We’ve got a big challenge before us with learning the Kovol language and planting a Church. It’s easy to fill post after post commenting on the hardships as they come. The scale of the challenge means our mission has also taken steps to support us in numerous ways.
I could write much about the unseen work of the support team. From training centre staff in the UK, to pilots, administrators, builders and experienced missionairies who have done this before and advise us. We’re glad to be part of NTM PNG.
Last week though we received an extra boost in the form of Fiona, temporarily come to join our team. Fiona is a homeschool helper; she volunteered to spend a gap year out in PNG helping missionary families stay on top of homeschool.
She’s spent 8 months or so in PNG doing just that, and we’re blessed to have her for her last 2 months before returning to Germany.
These last 2 weeks now we’ve had Fiona making use of the Hansen family’s empty house and she’s spent mornings with the Stous family and afternoons with us. Another pair of hands to hold a baby has been such a relief.
We were able to have a language session where both Gerdine and I worked on something. That’s unheard of! Usually when we arrive in the village we need to take turns juggling two babies and doing what we can to stall the inevitable “I’m bored!” from Oscar. This time though Fiona is off playing games and we’re both chatting away in Kovol.
Gerdine feels the help more of course. I’m still “in the office” working on language tasks the same amount of time. There has been opportunity for naps though — having a baby sitter around is such a relief. Although in some ways it’s not the boost we thought it would be. We’ve realized that our kids are like sponges that soak up the attention we give them, and with Fiona here they’re just soaking up more 😀 It makes us really glad to think on all the extra time and attention our little ones are getting.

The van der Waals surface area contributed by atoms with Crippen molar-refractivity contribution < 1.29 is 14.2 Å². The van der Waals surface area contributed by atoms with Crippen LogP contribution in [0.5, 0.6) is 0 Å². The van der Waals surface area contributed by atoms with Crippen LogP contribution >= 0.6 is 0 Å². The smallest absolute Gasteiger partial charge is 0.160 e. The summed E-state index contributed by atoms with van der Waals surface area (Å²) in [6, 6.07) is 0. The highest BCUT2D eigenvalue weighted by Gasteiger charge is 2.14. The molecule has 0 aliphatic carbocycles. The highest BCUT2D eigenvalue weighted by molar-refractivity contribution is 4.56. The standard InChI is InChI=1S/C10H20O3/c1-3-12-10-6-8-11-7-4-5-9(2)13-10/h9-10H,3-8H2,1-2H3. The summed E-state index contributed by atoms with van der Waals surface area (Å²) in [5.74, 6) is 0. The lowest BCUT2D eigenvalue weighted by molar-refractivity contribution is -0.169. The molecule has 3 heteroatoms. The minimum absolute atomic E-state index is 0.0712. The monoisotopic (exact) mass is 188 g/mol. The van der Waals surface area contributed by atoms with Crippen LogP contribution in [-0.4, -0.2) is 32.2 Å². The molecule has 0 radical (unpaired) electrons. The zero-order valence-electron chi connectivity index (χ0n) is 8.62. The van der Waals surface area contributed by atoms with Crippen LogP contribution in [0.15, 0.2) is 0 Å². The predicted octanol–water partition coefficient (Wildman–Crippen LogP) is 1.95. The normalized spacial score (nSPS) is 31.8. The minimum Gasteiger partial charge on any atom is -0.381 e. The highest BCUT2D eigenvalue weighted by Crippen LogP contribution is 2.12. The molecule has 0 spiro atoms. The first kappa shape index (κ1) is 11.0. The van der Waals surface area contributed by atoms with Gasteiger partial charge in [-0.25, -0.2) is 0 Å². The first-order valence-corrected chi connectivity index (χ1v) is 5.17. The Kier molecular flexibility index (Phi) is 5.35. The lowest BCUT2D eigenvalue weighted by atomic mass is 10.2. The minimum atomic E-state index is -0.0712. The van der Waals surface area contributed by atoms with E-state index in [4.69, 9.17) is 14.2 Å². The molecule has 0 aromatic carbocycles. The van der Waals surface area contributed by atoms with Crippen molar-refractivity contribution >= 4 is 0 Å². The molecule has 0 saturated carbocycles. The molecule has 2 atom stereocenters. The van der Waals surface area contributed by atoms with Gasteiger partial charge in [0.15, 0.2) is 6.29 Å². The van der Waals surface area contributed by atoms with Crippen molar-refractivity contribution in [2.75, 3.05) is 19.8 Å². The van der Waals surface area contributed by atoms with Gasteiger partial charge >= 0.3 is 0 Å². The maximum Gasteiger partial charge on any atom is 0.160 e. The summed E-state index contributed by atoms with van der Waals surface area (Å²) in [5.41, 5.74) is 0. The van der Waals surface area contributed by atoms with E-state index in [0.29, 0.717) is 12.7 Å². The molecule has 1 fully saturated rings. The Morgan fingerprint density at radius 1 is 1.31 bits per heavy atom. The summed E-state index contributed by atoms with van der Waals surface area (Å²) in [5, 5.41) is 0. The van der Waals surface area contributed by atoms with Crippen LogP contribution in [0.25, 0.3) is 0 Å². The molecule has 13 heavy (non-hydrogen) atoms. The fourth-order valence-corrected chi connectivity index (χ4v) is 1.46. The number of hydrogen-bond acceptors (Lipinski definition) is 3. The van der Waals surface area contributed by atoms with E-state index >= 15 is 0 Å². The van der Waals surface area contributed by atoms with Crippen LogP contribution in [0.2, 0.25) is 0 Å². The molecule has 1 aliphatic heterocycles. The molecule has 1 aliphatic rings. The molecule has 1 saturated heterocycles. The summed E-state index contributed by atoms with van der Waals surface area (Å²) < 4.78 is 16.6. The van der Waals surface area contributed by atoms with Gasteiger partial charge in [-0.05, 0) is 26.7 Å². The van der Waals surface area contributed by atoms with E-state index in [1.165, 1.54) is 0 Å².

Oscar’s verdict is that “Fiona can play really well” and is very pleased to have been taught how to play toilet tag.
The Kovol people have seen visitors before, so there is nothing new per se, but there’s a whole new dynamic with the kids. It’s well known in the community that our job is to learn language, so kids running around laughing and having fun get shooed away so the “serious” work can go ahead (unfortunately this doesn’t seem to apply to crying babies!)
With Fiona here focusing on our children we’re seeing the Kovol kids begin to play games with our kids as never before. Games of tag spring up and there’s much giggling and posing for Fiona’s camera — fun things that we typically only experience glimpses of because it’s our job to sit with the adults and work out verb paradigms.
Fiona for her part seems to be managing well. I may ask if she wants to post some thoughts here so that you can hear what Kovol looks like through a fresh pair of eyes. We’re due to fly out for conference on Monday, so it’s a short stint and then it’s only 2-3 weeks after that in Kovol before she heads home.
Nevertheless it’s such a boost to have someone come all the way out here to support us. I’m aware of the many support workers here in PNG without whom we wouldn’t be able to be here. Each time we go out to our centre in Goroka and see everyone beavering away we’re freshly reminded of all the background work keeping our ministry in Kovol feasible. I know it, but it’s still easy to feel isolated and on your own out here when for 3 months at a time it’s us grabbing our notebooks in the mornings and going for another language learning day, without seeing or hearing much of the outside world.
It’s nice to have a new face to talk to.